4 Reasons Adult Acne is a Thing

by | Feb 4, 2018 | Women's Health | 1 comment

You’ve just started a new job and you want to impress your boss, but those miniature volcanoes on your face seem to be multiplying. You haven’t had these since you were a teenager and you’re worried that everyone is taking bets on which volcano will erupt first, instead of listening to the presentation that you’re giving.

You knew that adulthood meant more bills and wrinkles, but acne!? You’ve got to be kidding me!

Acne vulgaris, the most common type of acne, affects areas with the highest number of sebaceous (oil) glands, which is the face, neck, chest, and back. There are 4 contributing factors to acne vulgaris: 1) clogging of the pore with loose skin cells, 2) excessive oil production (often triggered by androgens – the “male” hormones), 3) activity of Propionibacterium acnes, and 4) inflammation. These factors lead to whiteheads, blackheads, and pimples.

There are many things in life that aggravate acne, but here are the four big reasons you’re experiencing acne that I see in my patients.

1. Your Gut is in a Rut

Your gut, i.e. your stomach and intestines, are responsible for extracting the nutrients from the food that you put into your body so that they can be used for healthy cell growth and development. Furthermore, there are billions of bacteria in your gut that help to maintain an environment that is anti-inflammatory and hospitable to the breakdown of this food. Nutrients that are valuable to the health of your skin include zinc, selenium, vitamin C, and vitamin E.

If you’re constantly experiencing bloating, gas, diarrhea, constipation, or anything that seems “not right” in your gut, then you’re likely not getting the nutrients that you need from your food to promote healthy skin.

2. Stress, hormones, and acne. Oh my!

Stress induces an inflammatory response in the body that triggers pores to become enlarged and to sometimes even break. This causes redness and for the pores to become susceptible to bacteria, contributing to the formation of pus.

Additionally, stress induces our adrenal glands to produce more androgens, also known as the “male” hormones. Androgens embody testosterone, DHEA, and DHT, and although they are found in higher quantities in males, they are also a normal part of female physiology. Androgens excessively stimulate the oil glands, causing too much oil to be produced. This leads to clogged pores and acne.

Specific hormonal conditions associated with acne are PCOS, menstrual hormonal fluctuations, menopause, and pregnancy.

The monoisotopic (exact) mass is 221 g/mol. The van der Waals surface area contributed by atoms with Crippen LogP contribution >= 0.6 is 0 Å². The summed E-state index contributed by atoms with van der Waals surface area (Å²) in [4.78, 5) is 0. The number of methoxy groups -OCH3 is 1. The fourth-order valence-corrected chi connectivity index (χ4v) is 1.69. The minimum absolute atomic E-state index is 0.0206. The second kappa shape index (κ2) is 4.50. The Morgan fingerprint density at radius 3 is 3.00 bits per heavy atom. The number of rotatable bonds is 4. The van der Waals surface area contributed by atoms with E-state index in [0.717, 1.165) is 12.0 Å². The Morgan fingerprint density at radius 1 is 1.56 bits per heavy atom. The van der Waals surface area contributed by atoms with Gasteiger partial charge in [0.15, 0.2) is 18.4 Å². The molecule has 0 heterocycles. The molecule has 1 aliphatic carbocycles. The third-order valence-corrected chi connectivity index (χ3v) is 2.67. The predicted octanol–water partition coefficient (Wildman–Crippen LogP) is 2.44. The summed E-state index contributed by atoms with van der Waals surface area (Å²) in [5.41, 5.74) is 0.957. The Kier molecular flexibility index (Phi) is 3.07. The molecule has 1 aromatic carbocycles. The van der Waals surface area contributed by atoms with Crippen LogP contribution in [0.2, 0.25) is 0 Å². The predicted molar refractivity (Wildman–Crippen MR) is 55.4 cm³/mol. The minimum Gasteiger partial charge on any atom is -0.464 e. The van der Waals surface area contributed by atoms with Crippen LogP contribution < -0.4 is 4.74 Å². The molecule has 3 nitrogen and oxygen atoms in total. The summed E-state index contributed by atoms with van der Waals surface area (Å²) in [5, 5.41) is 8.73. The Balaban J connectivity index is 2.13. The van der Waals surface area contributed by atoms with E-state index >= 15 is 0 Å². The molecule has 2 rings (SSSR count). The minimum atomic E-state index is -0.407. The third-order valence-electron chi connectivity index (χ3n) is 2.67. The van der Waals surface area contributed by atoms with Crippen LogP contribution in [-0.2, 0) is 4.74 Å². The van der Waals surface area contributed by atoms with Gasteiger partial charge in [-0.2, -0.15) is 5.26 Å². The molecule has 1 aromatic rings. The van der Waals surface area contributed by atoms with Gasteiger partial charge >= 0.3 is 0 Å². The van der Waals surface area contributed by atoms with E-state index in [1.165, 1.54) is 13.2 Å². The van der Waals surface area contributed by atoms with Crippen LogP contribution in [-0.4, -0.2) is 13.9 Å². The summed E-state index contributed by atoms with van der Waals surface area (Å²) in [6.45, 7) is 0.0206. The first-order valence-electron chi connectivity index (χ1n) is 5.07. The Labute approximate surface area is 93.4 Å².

3. Get Back to Your Skincare Basics

Due to the fact that clogged pores can lead to acne, not exfoliating enough can leave dead skin cells and oil behind, plugging the pores and causing inflammation. On the other hand, exfoliating too much can lead to an excessive sloughing of the skin and increased oil production. Oil is produced on our skin to provide a protective barrier from the air and guards against dryness. Excessive exfoliation of the skin will get rid of any and all oil on the skin. The skin will notice this and overcompensate by producing too much oil.

Bacteria can build up in your makeup, makeup brushes, and makeup sponges and become deposited in your pores. Clean your makeup utensils regularly and pay attention to expiry dates to prevent spreading bacteria around your face. Furthermore, using products that are oil-free, non-comedogenic, and water-based will prevent pores from clogging.

4. Your sweet tooth is getting the best of your face

It has been shown that a diet containing high-glycemic index foods (sugary and carbohydrate-rich foods) is highly associated with acne[1].  Sugar and high-glycemic index foods can lead to insulin spikes, and elevated insulin causes excessive androgen production[2]. Also, changes in insulin can lead to excessive skin cell sloughing.

Although you may feel dismayed at the prospect of having acne and wrinkles at the same time, you’re not alone. I’ve seen acne in my office many times, and with a few simple tweaks in beauty routines alongside some serious gut repair or hormone balancing, I’ve seen amazing results.

If you’re ready to get started on improving your complexion, give us a call to book a complimentary skin health assessment. With this assessment we can see any sun damage and analyze the nutritional health of your skin. With this information, we can begin an approach that is individualized to your skin’s specific requirements.


[1]       A.A. Çerman, E. Aktaş, İ.K. Altunay, J.E. Arıcı, A. Tulunay, F.Y. Ozturk, Dietary glycemic factors, insulin resistance, and adiponectin levels in acne vulgaris, J. Am. Acad. Dermatol. 75 (2016) 155–162. doi:10.1016/j.jaad.2016.02.1220.[2]       A. Kucharska, A. Szmurło, B. Sińska, Significance of diet in treated and untreated acne vulgaris, Adv. Dermatol. Allergol. Dermatol. Alergol. 33 (2016) 81–86. doi:10.5114/ada.2016.59146.


1 Comment

  1. Duncan

    Sweet. I once had a dermatologist tell me that sugar and dairy didn’t effect my acne. Love that there is research on this now.


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